First, there’s the ethical aspect. During onboarding, we were instructed to “hold the tension,” meaning that if you see something you are not OK with, hold the tension and don’t fight it. That should’ve been a red flag. It is why this former employer continues to host far-right, white supremacist content. They occasionally donates to minority groups to polish their public image. Look at how much we care about Black entrepreneurs! But in the end, it’s profit above anything else.
That wasn’t even the biggest reason why I had such a bad time. In the eleven months that I worked there, I achieved nothing noteworthy — nothing particular to put on my CV. The first two projects I worked on were scrapped before they reached completion. A waste of time.
Afterwards, a bunch of us assigned to a project that was so vague, it was more of an idea than anything else. There was no software development to do; there were no designs, no UI prototypes, not even a rough sketch of user flows. I unsuccessfully tried for weeks to find anything useful I could work on, and then got threatened with a PIP (performance improvement plan). Absurd.
You might think that not having anything to work on sounds nice, but in my case it led to burnout, and I bet my month-long RSI problems, during which I struggled to use my arms and hands, are a direct result of that.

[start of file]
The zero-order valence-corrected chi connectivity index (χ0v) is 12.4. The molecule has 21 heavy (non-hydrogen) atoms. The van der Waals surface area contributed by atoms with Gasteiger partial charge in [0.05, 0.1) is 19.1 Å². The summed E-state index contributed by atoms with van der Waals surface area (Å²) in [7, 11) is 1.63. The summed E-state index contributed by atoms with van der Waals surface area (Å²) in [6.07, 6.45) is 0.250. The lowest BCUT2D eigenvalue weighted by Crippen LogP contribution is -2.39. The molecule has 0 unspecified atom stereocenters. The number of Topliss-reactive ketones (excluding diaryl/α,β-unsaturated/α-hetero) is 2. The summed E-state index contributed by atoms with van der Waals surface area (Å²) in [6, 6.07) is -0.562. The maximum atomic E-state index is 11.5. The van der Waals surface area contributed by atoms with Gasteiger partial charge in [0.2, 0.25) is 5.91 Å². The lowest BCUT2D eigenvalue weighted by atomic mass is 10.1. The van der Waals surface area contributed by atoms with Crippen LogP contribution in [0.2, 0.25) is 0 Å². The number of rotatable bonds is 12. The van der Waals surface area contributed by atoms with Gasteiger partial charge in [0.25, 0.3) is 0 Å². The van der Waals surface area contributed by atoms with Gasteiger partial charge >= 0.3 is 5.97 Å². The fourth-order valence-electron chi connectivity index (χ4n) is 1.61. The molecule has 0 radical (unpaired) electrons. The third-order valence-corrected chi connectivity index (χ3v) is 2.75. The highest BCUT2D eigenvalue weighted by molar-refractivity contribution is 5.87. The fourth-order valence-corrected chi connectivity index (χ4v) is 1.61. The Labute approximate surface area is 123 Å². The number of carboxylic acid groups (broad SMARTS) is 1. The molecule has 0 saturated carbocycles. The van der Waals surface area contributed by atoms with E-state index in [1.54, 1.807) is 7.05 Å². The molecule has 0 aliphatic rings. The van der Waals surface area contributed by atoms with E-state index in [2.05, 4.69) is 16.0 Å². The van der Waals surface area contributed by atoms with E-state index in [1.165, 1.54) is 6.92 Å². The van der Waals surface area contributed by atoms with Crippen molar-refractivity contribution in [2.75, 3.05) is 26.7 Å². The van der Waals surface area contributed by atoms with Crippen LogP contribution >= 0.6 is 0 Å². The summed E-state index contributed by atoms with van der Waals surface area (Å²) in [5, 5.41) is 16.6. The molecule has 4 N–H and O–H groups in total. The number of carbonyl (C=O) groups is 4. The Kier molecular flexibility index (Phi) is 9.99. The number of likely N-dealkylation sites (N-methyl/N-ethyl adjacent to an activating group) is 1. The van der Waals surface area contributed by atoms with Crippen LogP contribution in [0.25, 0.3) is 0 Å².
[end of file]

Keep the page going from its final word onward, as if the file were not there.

YouTubers Sold Out To Skillshare. The Truth. I signed up to Skillshare and regretted it. This video is accurate.
Before you “quit your job and follow your passion” watch this (struthless): Much better and more relatable advice near the end of the video.
The ‘Enshittification’ of TikTok (Cory Doctorow)
The Seduction of Despair (John Green, vlogbothers): If you’re tempted by despair in These Trying Times, watch this.
Tooled (Ethan Marcotte)
Jeepers Frigging Cripes Crypto and NFTs are so stupid and dumb and bad and I can’t even. I’m out. Goodbye. Burn it down please. (Chris Coyier): It’s good to remind ourselves regularly how shit cryptocurrencies and NFTs still are.
Microsoft is testing a built-in cryptocurrency wallet for the Edge browser: Oh please no.
what to talk about in 1:1s (Julia Evans): Good advice!